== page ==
D is for Describing through Action and (Inner) Voice
I’ve read many a book that will grind to a sudden halt as the author stops to describe a character, setting or item. When this happens, I always imagine the characters standing to the side, waiting, or sneaking off for a quick tea break while the author rambles on.
It might seem like a good idea to describe each character in their entirety or provide a detailed description of a building or sword, but stopping the flow of the story to do so is jarring. The other problem is that too much detail can be overwhelming and boring, plus there’s only so much information a reader can take in and retain. Rather than stopping the action (or story flow), try and filter your description through it.
Let’s return to Bob, who came into existence while I was writing C is for Crafting your Story.
This was the opening:
‘Bob stepped through the airlock and whistled. A rickety looking interior wasn’t something he associated with Space Station Ex, though it had been a while since his last visit. He secured his helmet and half bounced, half floated along the narrow corridor to the main console room.’
You’ll notice that its a little lacking in description. As a reader, I need minimal information to build an image in my mind. I’ve watched enough films to know what the interior of a space station looks like. What I’m trying to do is show the reader how this space station differs. The words ‘rickety interior’ creates an image of old, worn, and possibly misshapen panels. However, as the author, this space station exists in my mind. The tricky part is providing enough of a description to allow the reader to ‘see’ what I see without getting carried away, or worse, boring them.
Saying that, I do tend to err on the side of caution. Rather than writing reams of description, I do the complete opposite. Sometimes, the few people who have read my stories ask for a little bit more description (to enable them to visualise the scene properly) and other times I seem to get it bang on (right). As I like to keep the story moving, every piece of description I write tends to be told (shown) through either action or inner voice/indirect thoughts.
In my example above I have used indirect thought rather than writing something like, ‘the rickety looking interior looked old and worn. The pristine white panels had turned grey with age, and bulged at blah blah blah…’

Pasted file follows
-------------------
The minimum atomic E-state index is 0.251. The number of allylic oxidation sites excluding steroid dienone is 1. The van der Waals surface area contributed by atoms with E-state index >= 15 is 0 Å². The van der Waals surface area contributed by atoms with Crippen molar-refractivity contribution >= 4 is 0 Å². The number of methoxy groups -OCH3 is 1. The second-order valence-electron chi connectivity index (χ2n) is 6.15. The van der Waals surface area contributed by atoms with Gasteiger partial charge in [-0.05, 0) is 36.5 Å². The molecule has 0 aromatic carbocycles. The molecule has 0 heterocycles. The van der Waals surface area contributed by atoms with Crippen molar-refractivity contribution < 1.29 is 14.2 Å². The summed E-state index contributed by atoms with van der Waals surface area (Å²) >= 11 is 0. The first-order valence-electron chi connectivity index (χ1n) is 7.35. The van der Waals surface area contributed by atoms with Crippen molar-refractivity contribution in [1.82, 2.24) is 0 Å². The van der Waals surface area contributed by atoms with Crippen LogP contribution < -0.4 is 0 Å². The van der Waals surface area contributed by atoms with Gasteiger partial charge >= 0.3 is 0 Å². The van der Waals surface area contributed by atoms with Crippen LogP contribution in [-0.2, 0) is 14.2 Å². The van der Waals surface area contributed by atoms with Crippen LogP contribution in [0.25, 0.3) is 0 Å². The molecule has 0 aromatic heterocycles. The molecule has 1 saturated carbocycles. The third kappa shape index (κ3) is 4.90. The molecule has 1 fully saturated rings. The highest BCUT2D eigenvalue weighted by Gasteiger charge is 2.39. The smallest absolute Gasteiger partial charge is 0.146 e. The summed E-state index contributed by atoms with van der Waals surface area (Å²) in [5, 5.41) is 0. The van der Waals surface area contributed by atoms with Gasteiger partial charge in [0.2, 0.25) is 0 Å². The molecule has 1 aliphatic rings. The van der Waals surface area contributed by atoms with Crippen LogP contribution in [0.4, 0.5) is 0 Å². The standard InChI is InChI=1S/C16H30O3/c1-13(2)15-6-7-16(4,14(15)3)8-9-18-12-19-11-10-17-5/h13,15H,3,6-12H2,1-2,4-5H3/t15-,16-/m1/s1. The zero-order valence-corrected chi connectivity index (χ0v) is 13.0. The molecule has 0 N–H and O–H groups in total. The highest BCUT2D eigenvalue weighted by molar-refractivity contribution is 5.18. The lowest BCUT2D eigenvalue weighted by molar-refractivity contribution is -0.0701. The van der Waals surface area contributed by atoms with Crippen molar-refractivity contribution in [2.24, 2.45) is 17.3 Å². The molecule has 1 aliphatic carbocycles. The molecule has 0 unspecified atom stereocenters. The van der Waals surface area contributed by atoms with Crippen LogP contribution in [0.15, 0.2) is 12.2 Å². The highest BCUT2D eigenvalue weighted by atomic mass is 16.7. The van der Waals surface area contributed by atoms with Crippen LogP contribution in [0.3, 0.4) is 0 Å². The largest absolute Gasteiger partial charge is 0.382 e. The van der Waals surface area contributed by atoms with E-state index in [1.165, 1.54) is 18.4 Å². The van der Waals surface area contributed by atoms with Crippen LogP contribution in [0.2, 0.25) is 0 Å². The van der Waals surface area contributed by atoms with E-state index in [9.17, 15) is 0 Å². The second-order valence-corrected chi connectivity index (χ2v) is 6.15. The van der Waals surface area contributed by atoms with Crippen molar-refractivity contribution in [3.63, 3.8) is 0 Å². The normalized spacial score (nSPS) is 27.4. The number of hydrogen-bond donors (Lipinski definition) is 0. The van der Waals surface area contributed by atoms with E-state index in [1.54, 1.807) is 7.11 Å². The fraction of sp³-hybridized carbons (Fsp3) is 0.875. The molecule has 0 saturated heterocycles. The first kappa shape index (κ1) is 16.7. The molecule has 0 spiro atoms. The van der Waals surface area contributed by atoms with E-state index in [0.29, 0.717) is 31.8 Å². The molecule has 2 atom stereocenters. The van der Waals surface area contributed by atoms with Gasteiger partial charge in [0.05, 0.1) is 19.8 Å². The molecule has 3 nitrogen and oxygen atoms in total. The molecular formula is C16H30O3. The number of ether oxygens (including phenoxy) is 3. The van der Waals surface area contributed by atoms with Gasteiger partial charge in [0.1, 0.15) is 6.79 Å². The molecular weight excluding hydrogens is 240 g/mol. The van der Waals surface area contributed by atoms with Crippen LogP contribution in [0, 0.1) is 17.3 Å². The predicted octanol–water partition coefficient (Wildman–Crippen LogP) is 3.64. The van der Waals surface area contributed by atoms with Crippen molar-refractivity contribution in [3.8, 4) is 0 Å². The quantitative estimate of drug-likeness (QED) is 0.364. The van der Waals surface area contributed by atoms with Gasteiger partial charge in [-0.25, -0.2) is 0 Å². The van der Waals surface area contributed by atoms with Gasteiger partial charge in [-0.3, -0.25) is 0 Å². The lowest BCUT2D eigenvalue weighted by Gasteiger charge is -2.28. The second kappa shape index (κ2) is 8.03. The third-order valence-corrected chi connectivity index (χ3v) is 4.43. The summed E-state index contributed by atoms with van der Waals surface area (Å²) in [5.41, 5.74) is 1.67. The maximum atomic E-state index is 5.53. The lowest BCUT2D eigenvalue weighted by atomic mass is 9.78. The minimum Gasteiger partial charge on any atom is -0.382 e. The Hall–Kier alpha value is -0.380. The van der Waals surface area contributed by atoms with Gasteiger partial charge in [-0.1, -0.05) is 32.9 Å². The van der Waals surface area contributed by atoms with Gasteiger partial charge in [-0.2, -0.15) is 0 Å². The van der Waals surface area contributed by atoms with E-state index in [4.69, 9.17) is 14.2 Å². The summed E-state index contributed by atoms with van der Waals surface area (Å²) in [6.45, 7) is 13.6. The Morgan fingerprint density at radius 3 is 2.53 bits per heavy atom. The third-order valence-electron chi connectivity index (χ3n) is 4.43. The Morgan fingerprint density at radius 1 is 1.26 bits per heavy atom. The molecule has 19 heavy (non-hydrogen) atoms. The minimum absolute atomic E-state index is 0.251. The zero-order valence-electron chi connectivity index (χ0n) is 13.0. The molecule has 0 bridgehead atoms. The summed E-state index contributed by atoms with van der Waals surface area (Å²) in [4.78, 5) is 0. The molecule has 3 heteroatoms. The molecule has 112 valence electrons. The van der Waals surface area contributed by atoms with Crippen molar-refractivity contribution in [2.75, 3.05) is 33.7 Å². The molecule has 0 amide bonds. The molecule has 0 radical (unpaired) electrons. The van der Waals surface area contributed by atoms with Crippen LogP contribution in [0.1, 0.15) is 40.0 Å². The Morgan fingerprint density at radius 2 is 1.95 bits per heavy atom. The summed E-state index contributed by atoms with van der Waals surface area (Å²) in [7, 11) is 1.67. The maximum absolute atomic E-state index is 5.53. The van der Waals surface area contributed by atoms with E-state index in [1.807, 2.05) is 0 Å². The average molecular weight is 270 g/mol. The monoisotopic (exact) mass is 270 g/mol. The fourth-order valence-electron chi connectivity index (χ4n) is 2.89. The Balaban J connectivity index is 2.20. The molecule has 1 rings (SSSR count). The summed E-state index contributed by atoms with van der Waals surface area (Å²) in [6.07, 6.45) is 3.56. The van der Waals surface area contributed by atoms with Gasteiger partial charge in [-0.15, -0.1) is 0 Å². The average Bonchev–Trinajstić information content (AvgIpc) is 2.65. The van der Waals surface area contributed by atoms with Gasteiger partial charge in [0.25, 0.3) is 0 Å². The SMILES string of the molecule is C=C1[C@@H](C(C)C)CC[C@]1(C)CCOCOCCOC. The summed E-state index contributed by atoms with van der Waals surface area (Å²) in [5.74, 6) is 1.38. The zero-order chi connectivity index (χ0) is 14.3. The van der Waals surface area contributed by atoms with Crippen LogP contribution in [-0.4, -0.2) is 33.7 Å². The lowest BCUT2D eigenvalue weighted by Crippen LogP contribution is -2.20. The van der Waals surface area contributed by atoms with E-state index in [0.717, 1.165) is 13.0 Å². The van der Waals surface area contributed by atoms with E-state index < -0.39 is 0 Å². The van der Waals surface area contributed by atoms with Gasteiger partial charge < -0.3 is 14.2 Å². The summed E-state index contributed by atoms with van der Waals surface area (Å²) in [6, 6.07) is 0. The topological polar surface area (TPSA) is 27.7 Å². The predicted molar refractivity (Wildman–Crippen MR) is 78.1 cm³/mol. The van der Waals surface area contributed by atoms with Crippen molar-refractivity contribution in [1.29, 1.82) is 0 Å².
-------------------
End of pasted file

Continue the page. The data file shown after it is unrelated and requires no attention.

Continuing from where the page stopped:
I could, of course, expand on what I have written:
‘Bob stepped through the airlock and whistled as the door clicked shut behind him. The rickety-looking interior wasn’t something he associated with Space Station Ex, though it had been a while since his last visit. He secured his helmet in its designated storage unit and half bounced, half floated along the narrow corridor. The sporadic flickers from the emergency lighting stuttered and died, plunging the station into darkness. Bob tore off one of the padded gloves with his teeth and dug his torch out of the bottommost pocket of his space suit. As he fumbled to find the power switch he smacked against the wall. The torch went in one direction as he floated away in the other…’
What I am trying to do is insert snippets of description (through action) that will allow the reader to build an image of this corridor in their mind, and I’m using Bob’s actions and experiences to do this. I admit killing the lighting is cheating on the corridor description front but it allowed me to move forward and describe parts of his space suit (and no, I’ve not checked to see if space suits have pockets or astronauts even carry torches. I’m in the creative writing phase. Fact checking – for me – comes later).
Because I am trying not to clutter up my story with unnecessary description, it is important (to me) to use verbs and adjectives that capture a (whole) image in as few words as possible. I also use the five senses where I can – sound, sight, touch, smell, and taste. I try and provide enough of a description for a reader to create an image in their mind and trust in their ability to fill in the gaps for the details I don’t include. I’ve also found that I tend to be more immersed in stories that write in this manner.
Part two of this subject will be posted tomorrow (although it will be specific to exposition, some of the techniques in that can also be used for description).